8. My parents and three siblings came to pick me up. We saw a bit of my mission (Germany) and then drove down to Switzerland, where we had lived 15 years before. I was the only one of the siblings that had lived in Switzerland and remembered it. I was able to visit my last ward in Germany with my family, and visit with old family friends in Switzerland. We also saw beautiful quaint German towns, slept in German castles, and spent time in the Alps. We ate Doner Kebabs and cheese fondue. I don’t think my parents have ever splurged that much in their lives, and I doubt they’ll ever splurge that much again.

    Four years later I returned and spent 10 weeks backpacking through Europe on my own. I experienced the very friendly nature of Europeans–there’s a huge difference between how they treat two missionaries and how they treat a solo traveler–they were incredibly friendly to me, especially in non-tourist areas. Wonderful people. I still can’t get enough of the place.

  9. Peter LLC says:

    there’s a huge difference between how they treat two missionaries and how they treat a solo traveler

    Then again, there’s also a huge difference between how the missionaries treat the natives and how solo travelers do.

    No mission retrieval here, though I’ve since made up for it by ending up as a permanent resident in my old stomping grounds.

  10. John Mansfield says:

    My father-in-law drove home from New York to Idaho about fifty years ago. He did this through a company that arranged car transporting. He had enough miles for some side trips on the way west. I have the idea the car was something larger, like a Lincoln perhaps.

    In Argentina, where I served, Ford continued making 1970 Falcons until 1991. I thought many times of buying one and driving 7,000 miles north when the mission ended, but it was only a pipedream.

  11. If I ever mount a relative missionary retrieval mission, it’s going to be along the lines of H. Ross Perot On Wings of Eagles.

  12. Fairchild says:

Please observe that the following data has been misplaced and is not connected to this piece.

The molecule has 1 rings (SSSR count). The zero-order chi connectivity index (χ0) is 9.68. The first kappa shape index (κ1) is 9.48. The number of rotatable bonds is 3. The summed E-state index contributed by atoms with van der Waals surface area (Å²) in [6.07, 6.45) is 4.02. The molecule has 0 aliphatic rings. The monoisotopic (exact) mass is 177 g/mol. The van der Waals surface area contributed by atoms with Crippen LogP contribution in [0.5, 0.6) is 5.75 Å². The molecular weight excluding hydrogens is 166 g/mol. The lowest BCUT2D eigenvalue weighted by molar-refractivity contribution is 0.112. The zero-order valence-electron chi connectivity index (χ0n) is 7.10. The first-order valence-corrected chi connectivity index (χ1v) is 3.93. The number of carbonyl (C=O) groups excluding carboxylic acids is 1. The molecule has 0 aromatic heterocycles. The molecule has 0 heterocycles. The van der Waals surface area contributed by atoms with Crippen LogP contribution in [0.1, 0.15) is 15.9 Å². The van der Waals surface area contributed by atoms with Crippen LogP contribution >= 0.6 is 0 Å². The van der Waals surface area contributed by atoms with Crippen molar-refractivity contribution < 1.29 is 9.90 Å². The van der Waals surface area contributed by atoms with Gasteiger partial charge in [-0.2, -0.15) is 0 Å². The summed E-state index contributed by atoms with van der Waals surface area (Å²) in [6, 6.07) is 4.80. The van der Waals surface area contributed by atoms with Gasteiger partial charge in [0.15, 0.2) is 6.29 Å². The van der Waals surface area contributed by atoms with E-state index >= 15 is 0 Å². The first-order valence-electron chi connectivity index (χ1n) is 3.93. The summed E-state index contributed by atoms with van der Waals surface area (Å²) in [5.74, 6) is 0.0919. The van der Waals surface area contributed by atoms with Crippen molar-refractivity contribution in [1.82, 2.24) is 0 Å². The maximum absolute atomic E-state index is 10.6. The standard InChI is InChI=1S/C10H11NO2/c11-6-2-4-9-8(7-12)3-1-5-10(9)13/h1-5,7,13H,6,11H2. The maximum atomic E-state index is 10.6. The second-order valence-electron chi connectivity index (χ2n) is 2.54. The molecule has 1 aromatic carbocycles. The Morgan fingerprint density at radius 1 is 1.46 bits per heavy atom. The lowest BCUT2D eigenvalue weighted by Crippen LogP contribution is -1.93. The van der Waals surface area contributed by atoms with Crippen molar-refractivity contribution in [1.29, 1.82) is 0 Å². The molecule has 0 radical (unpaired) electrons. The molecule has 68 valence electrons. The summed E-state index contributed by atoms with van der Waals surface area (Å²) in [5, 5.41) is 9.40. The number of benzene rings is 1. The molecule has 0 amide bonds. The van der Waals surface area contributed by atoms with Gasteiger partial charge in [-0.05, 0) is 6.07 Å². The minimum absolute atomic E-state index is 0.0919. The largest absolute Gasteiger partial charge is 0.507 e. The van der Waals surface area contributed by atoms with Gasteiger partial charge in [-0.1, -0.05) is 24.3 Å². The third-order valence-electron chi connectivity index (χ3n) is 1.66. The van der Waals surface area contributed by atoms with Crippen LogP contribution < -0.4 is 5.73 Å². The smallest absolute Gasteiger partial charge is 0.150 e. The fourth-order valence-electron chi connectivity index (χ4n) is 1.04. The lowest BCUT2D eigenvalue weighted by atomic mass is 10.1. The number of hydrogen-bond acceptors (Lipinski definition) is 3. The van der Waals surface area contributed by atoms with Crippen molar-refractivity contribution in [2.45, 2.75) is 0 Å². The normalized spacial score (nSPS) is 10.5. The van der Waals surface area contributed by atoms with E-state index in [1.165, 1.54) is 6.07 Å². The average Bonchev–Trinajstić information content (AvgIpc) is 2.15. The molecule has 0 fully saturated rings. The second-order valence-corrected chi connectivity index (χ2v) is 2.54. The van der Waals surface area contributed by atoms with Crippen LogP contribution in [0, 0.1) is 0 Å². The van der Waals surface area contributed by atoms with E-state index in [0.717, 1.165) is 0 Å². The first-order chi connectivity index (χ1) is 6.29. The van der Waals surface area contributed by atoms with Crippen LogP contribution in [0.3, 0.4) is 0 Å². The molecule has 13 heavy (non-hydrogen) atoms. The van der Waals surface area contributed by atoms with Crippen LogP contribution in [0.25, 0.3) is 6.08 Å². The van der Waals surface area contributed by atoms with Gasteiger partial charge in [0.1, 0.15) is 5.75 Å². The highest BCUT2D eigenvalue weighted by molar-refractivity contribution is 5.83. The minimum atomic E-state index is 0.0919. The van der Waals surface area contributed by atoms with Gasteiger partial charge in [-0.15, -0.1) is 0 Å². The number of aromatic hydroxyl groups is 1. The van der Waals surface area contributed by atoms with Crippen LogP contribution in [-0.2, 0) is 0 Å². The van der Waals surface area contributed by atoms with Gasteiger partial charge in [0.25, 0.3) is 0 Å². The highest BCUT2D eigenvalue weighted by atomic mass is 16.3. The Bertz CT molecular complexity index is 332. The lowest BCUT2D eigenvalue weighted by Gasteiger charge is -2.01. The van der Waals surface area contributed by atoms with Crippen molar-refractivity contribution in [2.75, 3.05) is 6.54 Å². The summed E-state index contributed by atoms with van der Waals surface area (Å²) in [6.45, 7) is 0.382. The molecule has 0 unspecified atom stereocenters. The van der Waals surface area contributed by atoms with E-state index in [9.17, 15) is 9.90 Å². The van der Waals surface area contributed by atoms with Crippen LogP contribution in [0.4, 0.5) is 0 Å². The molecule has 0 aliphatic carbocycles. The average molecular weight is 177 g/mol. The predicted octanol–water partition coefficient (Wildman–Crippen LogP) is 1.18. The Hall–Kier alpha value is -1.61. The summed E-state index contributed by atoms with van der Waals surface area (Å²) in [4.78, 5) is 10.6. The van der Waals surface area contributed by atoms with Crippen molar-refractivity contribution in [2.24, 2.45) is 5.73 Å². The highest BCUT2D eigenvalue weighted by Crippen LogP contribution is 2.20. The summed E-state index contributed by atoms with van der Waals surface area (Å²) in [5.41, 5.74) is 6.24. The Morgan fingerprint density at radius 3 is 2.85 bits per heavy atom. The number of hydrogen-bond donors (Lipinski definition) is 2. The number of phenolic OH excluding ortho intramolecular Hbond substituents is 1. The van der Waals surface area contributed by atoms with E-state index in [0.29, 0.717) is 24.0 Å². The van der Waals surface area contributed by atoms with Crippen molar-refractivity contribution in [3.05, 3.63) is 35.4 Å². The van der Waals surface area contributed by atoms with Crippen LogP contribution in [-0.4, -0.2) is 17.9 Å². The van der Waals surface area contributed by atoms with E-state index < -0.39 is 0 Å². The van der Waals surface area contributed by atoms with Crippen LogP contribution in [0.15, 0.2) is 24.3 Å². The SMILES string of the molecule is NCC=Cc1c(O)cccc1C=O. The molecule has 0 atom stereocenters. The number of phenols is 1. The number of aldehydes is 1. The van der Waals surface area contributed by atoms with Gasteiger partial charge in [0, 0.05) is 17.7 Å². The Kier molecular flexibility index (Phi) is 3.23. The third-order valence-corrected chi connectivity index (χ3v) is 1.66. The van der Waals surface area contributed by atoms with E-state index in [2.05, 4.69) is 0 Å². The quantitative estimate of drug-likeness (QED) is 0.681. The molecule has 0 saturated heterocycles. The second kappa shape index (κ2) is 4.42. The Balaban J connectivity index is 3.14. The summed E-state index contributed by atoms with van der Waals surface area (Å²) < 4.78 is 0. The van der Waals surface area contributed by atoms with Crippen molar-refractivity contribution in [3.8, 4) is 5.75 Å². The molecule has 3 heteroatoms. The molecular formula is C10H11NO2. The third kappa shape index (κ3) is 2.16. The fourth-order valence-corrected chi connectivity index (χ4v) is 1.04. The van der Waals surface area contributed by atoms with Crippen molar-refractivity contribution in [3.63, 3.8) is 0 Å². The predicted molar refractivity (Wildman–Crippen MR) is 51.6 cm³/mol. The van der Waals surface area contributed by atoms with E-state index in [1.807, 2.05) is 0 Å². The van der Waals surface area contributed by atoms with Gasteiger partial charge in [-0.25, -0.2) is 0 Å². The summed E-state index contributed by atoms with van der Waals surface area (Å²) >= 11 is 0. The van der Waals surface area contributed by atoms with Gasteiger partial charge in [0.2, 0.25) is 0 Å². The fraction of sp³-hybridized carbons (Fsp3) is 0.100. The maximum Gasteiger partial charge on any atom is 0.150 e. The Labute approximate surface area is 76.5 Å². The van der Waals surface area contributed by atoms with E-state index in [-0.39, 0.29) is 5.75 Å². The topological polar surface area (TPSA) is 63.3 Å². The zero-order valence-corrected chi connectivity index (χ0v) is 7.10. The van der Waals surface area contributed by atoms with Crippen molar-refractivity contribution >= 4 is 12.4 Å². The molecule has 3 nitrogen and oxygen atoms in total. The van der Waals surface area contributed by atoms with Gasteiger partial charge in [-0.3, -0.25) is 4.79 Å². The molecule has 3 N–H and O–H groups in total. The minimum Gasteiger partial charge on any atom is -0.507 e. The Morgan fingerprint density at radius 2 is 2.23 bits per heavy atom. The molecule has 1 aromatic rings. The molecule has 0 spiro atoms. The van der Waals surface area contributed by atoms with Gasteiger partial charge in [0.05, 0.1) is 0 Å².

My ex-mo dad and non-mo stepmom actually flew to Brazil to pick up my brother from his mission.

    My mom could not afford the trip but rented a van so that she’d have enough room in one vehicle for the ride home from the airport with herself, my brother, sister, me, my husband and our infant son so we could visit right away and no one would be left out of the experience. My family and my sister had flown from UT to TX for my brother’s homecoming.

    The funny and awkward part was that my dad and stepmom had arranged no transportation home from the airport and we had to tell them the van had no more room (not that my mom would offer them a ride anyway!). We just left them there and told them to call a friend or catch a taxi! We thought it was weird that they made no arrangements and happily took off with my brother.

  13. That is kind of weird.

  14. Naismith says:

    I feel really stupid about having missed this opportunity. When we got the letter from the mission president saying NOT to come to Brasil to pick up our daughter, we believed it. So we didn’t go.

    Stupid convert, I didn’t understand that everyone gets that letter, and you’re supposed to ignore it and go anyway. And actually, in our case since we had previously lived in Brasil and know the ropes, it would have been pretty easy for us to do.

    We did travel around with her a few years later, but not really the same.

  15. Yeah, that’s too bad. You should have gone, especially being an experienced Brazilian.

  16. ” I didn’t know a steak could be heaven. My mother, child of the depression that she was, felt steak deserved severe punishment and decreed death by fire to our 1/4 inch cuts.”

    Best two lines I’ve read on the internet in a long time. So sorry you had to endure to such badly prepared steak.

  17. There were several threads from the past that went into my mom’s cut selection, but I think all of them are traceable to her childhood poverty, maybe.

  18. gpouliot says:

    My mom, dad (my stake president then) and older sister came over to pick me up in Birmingham, England. We spent a week in England and Wales. My parents were not especially fond of the pace. Recapping 2 years in a week is a little taxing.

    I know the policy now discourages parents from picking their RMs up.